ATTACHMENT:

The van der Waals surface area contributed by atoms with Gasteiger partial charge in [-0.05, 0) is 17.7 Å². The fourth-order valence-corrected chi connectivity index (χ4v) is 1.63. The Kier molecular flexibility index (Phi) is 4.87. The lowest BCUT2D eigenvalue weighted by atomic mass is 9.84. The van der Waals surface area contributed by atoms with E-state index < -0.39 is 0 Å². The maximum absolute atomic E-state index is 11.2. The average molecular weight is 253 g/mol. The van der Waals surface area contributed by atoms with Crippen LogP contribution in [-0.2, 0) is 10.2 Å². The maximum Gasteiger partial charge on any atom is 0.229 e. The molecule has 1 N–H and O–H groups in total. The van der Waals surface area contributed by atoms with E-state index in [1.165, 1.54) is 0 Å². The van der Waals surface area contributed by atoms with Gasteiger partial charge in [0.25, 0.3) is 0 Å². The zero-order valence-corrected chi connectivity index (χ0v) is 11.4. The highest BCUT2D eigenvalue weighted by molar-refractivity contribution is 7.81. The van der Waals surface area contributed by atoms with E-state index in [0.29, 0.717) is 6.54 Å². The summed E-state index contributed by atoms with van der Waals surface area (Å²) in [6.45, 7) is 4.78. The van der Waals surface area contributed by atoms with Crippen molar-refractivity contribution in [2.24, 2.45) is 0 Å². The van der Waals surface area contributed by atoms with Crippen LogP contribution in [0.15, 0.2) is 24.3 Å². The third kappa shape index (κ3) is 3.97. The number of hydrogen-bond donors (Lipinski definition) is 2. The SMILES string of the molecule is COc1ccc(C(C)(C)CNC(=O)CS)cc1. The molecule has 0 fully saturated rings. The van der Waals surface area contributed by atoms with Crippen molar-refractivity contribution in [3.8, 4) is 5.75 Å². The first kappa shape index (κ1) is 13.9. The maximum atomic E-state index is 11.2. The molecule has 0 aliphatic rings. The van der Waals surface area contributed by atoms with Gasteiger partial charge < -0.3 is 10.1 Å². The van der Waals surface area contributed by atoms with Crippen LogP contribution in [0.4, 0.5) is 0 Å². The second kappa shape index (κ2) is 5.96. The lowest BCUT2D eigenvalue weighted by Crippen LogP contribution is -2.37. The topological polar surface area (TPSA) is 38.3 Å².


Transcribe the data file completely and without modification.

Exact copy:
The van der Waals surface area contributed by atoms with Gasteiger partial charge in [-0.05, 0) is 17.7 Å². The fourth-order valence-corrected chi connectivity index (χ4v) is 1.63. The Kier molecular flexibility index (Phi) is 4.87. The lowest BCUT2D eigenvalue weighted by atomic mass is 9.84. The van der Waals surface area contributed by atoms with E-state index < -0.39 is 0 Å². The maximum absolute atomic E-state index is 11.2. The average molecular weight is 253 g/mol. The van der Waals surface area contributed by atoms with Crippen LogP contribution in [-0.2, 0) is 10.2 Å². The maximum Gasteiger partial charge on any atom is 0.229 e. The molecule has 1 N–H and O–H groups in total. The van der Waals surface area contributed by atoms with E-state index in [1.165, 1.54) is 0 Å². The van der Waals surface area contributed by atoms with Gasteiger partial charge in [0.25, 0.3) is 0 Å². The zero-order valence-corrected chi connectivity index (χ0v) is 11.4. The highest BCUT2D eigenvalue weighted by molar-refractivity contribution is 7.81. The van der Waals surface area contributed by atoms with E-state index in [0.29, 0.717) is 6.54 Å². The summed E-state index contributed by atoms with van der Waals surface area (Å²) in [6.45, 7) is 4.78. The van der Waals surface area contributed by atoms with Crippen molar-refractivity contribution in [2.24, 2.45) is 0 Å². The van der Waals surface area contributed by atoms with Crippen LogP contribution in [0.15, 0.2) is 24.3 Å². The third kappa shape index (κ3) is 3.97. The number of hydrogen-bond donors (Lipinski definition) is 2. The SMILES string of the molecule is COc1ccc(C(C)(C)CNC(=O)CS)cc1. The molecule has 0 fully saturated rings. The van der Waals surface area contributed by atoms with Crippen molar-refractivity contribution in [3.8, 4) is 5.75 Å². The first kappa shape index (κ1) is 13.9. The maximum atomic E-state index is 11.2. The molecule has 0 aliphatic rings. The van der Waals surface area contributed by atoms with Gasteiger partial charge < -0.3 is 10.1 Å². The van der Waals surface area contributed by atoms with Crippen LogP contribution in [0.4, 0.5) is 0 Å². The second kappa shape index (κ2) is 5.96. The lowest BCUT2D eigenvalue weighted by Crippen LogP contribution is -2.37. The topological polar surface area (TPSA) is 38.3 Å².